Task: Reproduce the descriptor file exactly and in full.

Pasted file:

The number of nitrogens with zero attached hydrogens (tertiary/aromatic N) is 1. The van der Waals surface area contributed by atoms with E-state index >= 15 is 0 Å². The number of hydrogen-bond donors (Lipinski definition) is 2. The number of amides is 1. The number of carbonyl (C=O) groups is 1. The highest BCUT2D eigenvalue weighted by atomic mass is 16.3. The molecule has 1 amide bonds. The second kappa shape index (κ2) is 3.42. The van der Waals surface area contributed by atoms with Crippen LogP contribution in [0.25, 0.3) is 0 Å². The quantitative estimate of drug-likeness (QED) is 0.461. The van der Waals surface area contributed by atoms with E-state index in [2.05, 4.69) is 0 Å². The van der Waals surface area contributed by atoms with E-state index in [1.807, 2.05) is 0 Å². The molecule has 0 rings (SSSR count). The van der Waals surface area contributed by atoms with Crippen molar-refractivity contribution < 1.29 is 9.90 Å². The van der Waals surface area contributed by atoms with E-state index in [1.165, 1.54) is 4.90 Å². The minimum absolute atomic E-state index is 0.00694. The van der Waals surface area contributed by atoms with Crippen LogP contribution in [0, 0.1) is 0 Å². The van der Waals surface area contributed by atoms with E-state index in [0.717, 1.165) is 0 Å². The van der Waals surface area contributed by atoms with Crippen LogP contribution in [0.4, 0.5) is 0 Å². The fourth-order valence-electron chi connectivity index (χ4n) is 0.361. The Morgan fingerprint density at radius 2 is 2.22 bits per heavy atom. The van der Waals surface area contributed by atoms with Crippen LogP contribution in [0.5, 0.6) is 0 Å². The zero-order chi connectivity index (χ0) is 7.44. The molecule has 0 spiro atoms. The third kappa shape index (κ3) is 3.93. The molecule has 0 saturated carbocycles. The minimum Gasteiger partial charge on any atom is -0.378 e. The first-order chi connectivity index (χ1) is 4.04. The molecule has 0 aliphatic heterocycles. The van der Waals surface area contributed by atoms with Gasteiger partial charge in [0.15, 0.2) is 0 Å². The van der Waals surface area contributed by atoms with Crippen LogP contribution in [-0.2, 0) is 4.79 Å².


The number of nitrogens with zero attached hydrogens (tertiary/aromatic N) is 1. The van der Waals surface area contributed by atoms with E-state index >= 15 is 0 Å². The number of hydrogen-bond donors (Lipinski definition) is 2. The number of amides is 1. The number of carbonyl (C=O) groups is 1. The highest BCUT2D eigenvalue weighted by atomic mass is 16.3. The molecule has 1 amide bonds. The second kappa shape index (κ2) is 3.42. The van der Waals surface area contributed by atoms with Crippen LogP contribution in [0.25, 0.3) is 0 Å². The quantitative estimate of drug-likeness (QED) is 0.461. The van der Waals surface area contributed by atoms with E-state index in [2.05, 4.69) is 0 Å². The van der Waals surface area contributed by atoms with E-state index in [1.807, 2.05) is 0 Å². The molecule has 0 rings (SSSR count). The van der Waals surface area contributed by atoms with Crippen molar-refractivity contribution < 1.29 is 9.90 Å². The van der Waals surface area contributed by atoms with E-state index in [1.165, 1.54) is 4.90 Å². The minimum absolute atomic E-state index is 0.00694. The van der Waals surface area contributed by atoms with Crippen LogP contribution in [0, 0.1) is 0 Å². The van der Waals surface area contributed by atoms with E-state index in [0.717, 1.165) is 0 Å². The van der Waals surface area contributed by atoms with Crippen LogP contribution in [0.4, 0.5) is 0 Å². The fourth-order valence-electron chi connectivity index (χ4n) is 0.361. The Morgan fingerprint density at radius 2 is 2.22 bits per heavy atom. The van der Waals surface area contributed by atoms with Crippen LogP contribution in [0.5, 0.6) is 0 Å². The zero-order chi connectivity index (χ0) is 7.44. The molecule has 0 spiro atoms. The third kappa shape index (κ3) is 3.93. The molecule has 0 saturated carbocycles. The minimum Gasteiger partial charge on any atom is -0.378 e. The first-order chi connectivity index (χ1) is 4.04. The molecule has 0 aliphatic heterocycles. The van der Waals surface area contributed by atoms with Gasteiger partial charge in [0.15, 0.2) is 0 Å². The van der Waals surface area contributed by atoms with Crippen LogP contribution in [-0.2, 0) is 4.79 Å².